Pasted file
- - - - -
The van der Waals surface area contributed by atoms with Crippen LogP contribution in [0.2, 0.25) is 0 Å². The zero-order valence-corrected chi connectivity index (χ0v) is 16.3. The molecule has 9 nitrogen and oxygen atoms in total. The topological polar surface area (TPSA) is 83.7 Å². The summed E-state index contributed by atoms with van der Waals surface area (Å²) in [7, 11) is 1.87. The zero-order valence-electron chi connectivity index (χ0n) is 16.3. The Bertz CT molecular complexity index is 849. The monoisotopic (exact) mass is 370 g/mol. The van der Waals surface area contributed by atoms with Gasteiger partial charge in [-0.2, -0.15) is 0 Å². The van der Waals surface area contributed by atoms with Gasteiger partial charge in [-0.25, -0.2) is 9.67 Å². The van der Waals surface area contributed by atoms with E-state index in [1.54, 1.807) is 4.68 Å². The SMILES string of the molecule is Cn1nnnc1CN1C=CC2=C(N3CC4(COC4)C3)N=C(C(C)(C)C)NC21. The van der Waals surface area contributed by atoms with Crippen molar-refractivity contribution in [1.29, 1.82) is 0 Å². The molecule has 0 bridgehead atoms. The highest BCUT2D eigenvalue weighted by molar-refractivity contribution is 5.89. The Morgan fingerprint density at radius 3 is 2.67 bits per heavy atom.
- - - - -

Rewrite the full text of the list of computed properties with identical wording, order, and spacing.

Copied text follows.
The van der Waals surface area contributed by atoms with Crippen LogP contribution in [0.2, 0.25) is 0 Å². The zero-order valence-corrected chi connectivity index (χ0v) is 16.3. The molecule has 9 nitrogen and oxygen atoms in total. The topological polar surface area (TPSA) is 83.7 Å². The summed E-state index contributed by atoms with van der Waals surface area (Å²) in [7, 11) is 1.87. The zero-order valence-electron chi connectivity index (χ0n) is 16.3. The Bertz CT molecular complexity index is 849. The monoisotopic (exact) mass is 370 g/mol. The van der Waals surface area contributed by atoms with Gasteiger partial charge in [-0.2, -0.15) is 0 Å². The van der Waals surface area contributed by atoms with Gasteiger partial charge in [-0.25, -0.2) is 9.67 Å². The van der Waals surface area contributed by atoms with E-state index in [1.54, 1.807) is 4.68 Å². The SMILES string of the molecule is Cn1nnnc1CN1C=CC2=C(N3CC4(COC4)C3)N=C(C(C)(C)C)NC21. The van der Waals surface area contributed by atoms with Crippen molar-refractivity contribution in [1.29, 1.82) is 0 Å². The molecule has 0 bridgehead atoms. The highest BCUT2D eigenvalue weighted by molar-refractivity contribution is 5.89. The Morgan fingerprint density at radius 3 is 2.67 bits per heavy atom.